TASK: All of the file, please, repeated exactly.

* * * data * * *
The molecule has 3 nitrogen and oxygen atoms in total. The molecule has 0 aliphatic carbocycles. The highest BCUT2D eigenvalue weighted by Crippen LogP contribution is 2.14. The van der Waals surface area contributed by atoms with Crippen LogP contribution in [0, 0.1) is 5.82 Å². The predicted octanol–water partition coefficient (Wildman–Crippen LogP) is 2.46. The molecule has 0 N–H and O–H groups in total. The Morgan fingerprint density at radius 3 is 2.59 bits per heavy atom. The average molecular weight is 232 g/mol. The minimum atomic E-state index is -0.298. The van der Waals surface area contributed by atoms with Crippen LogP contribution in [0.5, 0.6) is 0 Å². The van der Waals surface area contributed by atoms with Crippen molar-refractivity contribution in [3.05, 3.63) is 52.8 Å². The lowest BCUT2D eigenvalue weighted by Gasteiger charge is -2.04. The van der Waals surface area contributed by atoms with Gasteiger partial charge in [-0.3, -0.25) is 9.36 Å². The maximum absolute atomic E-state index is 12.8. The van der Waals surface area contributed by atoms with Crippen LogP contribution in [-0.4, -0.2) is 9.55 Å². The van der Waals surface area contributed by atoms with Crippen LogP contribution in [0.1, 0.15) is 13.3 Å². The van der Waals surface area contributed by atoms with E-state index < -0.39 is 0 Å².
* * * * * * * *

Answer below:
The molecule has 3 nitrogen and oxygen atoms in total. The molecule has 0 aliphatic carbocycles. The highest BCUT2D eigenvalue weighted by Crippen LogP contribution is 2.14. The van der Waals surface area contributed by atoms with Crippen LogP contribution in [0, 0.1) is 5.82 Å². The predicted octanol–water partition coefficient (Wildman–Crippen LogP) is 2.46. The molecule has 0 N–H and O–H groups in total. The Morgan fingerprint density at radius 3 is 2.59 bits per heavy atom. The average molecular weight is 232 g/mol. The minimum atomic E-state index is -0.298. The van der Waals surface area contributed by atoms with Crippen LogP contribution in [0.5, 0.6) is 0 Å². The van der Waals surface area contributed by atoms with Crippen molar-refractivity contribution in [3.05, 3.63) is 52.8 Å². The lowest BCUT2D eigenvalue weighted by Gasteiger charge is -2.04. The van der Waals surface area contributed by atoms with Gasteiger partial charge in [-0.3, -0.25) is 9.36 Å². The maximum absolute atomic E-state index is 12.8. The van der Waals surface area contributed by atoms with Crippen LogP contribution in [-0.4, -0.2) is 9.55 Å². The van der Waals surface area contributed by atoms with Crippen LogP contribution in [0.1, 0.15) is 13.3 Å². The van der Waals surface area contributed by atoms with E-state index < -0.39 is 0 Å².